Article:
Next Article in Journal
Ará Òrun Kìn-ìn Kin-in: Òyó-Yòrùbá Egúngún Masquerade in Communion and Maintenance of Ontological Balance
Next Article in Special Issue
Indigenous Reflections on Identity, Trauma, and Healing: Navigating Belonging and Power
Previous Article in Journal
Correction: Receiving, or ‘Adopting’, Donated Embryos to Have Children: Parents Narrate and Draw Kinship Boundaries
Previous Article in Special Issue
Collective Trauma and Mystic Dreams in Zabuzhko’s “The Museum of Abandoned Secrets”
Open AccessArticle

The Wisdom of and Science behind Indigenous Cultural Practices

College of Education, California State University, Sacramento, CA 95819, USA
*
Author to whom correspondence should be addressed.
Genealogy 2019, 3(1), 6; https://doi.org/10.3390/genealogy3010006
Received: 24 September 2018 / Revised: 14 January 2019 / Accepted: 22 January 2019 / Published: 23 January 2019
(This article belongs to the Special Issue Intergenerational Trauma and Healing)
Conquest and colonization have systematically disrupted the processes by which Indigenous communities of the Americas transmit cultural knowledge and practices from one generation to the next. Even today, the extended arm of conquest and colonization that sustain oppression and culturicide continue to inflict trauma upon Indigenous people. Yet, current scientific research now attests to how Indigenous cultural practices promote healing and well-being within physical as well as mental health domains. This examination addresses Indigenous cultural practices related to storytelling, music, and dance. In drawing from evidence-based research, the case is made for not only restoring these practices where they have been disrupted for Indigenous people but that they have value for all people. The authors recommend reintroducing their use as a means to promote physical, spiritual, and mental well-being while recognizing that these practices originated from and exist for Indigenous people. View Full-Text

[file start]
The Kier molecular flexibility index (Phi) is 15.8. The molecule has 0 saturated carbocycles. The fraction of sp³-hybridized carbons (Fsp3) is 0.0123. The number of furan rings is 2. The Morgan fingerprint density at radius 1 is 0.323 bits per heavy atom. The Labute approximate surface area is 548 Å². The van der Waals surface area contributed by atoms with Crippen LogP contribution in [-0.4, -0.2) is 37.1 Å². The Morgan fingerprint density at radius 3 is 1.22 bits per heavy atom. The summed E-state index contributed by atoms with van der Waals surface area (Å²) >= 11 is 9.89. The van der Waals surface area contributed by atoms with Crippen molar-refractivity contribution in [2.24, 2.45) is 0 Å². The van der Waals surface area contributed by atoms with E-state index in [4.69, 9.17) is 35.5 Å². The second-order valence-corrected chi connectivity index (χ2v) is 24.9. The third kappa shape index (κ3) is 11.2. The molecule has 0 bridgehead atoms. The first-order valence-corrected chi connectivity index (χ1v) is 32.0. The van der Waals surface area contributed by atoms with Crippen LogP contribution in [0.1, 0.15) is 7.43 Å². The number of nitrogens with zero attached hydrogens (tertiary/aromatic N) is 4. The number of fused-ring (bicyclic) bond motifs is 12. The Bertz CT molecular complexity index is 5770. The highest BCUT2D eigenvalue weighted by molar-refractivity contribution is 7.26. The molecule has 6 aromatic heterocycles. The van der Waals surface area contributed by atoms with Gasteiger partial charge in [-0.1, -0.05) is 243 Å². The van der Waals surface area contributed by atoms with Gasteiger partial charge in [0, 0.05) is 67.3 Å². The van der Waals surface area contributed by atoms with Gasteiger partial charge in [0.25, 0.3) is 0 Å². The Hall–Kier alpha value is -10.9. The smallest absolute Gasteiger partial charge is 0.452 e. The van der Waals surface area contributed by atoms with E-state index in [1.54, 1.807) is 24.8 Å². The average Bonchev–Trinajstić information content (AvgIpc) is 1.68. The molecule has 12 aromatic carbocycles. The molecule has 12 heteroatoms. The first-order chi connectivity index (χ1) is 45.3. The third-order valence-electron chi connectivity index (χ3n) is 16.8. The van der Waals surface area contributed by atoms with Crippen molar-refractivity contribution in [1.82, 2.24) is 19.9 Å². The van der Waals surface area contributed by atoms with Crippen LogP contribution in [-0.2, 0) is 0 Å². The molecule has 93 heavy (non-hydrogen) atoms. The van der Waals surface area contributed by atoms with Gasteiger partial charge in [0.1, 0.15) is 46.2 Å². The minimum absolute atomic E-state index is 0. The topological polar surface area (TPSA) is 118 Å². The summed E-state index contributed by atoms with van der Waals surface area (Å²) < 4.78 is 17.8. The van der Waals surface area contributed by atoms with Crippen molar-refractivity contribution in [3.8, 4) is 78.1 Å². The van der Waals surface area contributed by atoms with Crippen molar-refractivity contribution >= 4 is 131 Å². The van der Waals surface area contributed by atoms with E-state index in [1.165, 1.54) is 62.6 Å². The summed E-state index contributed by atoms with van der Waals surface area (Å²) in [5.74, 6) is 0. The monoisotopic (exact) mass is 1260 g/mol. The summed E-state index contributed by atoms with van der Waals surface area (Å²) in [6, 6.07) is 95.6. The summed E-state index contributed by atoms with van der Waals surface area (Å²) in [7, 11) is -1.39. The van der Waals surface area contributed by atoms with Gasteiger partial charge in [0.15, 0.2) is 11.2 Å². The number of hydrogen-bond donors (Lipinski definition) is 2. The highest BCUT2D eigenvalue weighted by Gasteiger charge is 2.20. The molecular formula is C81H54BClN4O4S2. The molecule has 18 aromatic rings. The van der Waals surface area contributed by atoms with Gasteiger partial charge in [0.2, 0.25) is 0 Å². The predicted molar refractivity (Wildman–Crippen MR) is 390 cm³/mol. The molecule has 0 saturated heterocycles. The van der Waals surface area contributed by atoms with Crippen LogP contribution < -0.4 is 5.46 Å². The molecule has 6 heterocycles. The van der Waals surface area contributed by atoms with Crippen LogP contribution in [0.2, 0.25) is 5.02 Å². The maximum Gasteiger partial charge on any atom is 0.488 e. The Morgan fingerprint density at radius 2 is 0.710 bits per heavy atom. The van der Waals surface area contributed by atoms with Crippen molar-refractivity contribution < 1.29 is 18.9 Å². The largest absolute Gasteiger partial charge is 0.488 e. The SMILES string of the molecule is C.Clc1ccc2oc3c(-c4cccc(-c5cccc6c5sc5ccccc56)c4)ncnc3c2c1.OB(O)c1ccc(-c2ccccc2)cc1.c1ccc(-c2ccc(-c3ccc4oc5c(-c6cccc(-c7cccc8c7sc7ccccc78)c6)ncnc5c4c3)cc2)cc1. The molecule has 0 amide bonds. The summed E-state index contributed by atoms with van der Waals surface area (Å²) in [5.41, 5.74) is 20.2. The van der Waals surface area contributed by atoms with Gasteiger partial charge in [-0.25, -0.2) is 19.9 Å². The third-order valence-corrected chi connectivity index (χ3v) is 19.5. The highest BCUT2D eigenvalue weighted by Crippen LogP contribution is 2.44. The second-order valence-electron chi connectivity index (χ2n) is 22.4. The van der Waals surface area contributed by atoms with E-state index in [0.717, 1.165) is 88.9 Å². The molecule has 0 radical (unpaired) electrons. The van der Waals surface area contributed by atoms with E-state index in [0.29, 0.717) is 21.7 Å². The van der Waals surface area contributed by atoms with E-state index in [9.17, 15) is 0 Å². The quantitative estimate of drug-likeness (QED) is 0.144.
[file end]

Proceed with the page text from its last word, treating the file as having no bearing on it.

Keywords: indigenous wisdom; disrupted attachment; cultural restoration; well-being indigenous wisdom; disrupted attachment; cultural restoration; well-being
MDPI and ACS Style

Borunda, R.; Murray, A. The Wisdom of and Science behind Indigenous Cultural Practices. Genealogy 2019, 3, 6.

Show more citation formats Show less citations formats
Note that from the first issue of 2016, MDPI journals use article numbers instead of page numbers. See further details here.

Article Access Map by Country/Region

1
Back to TopTop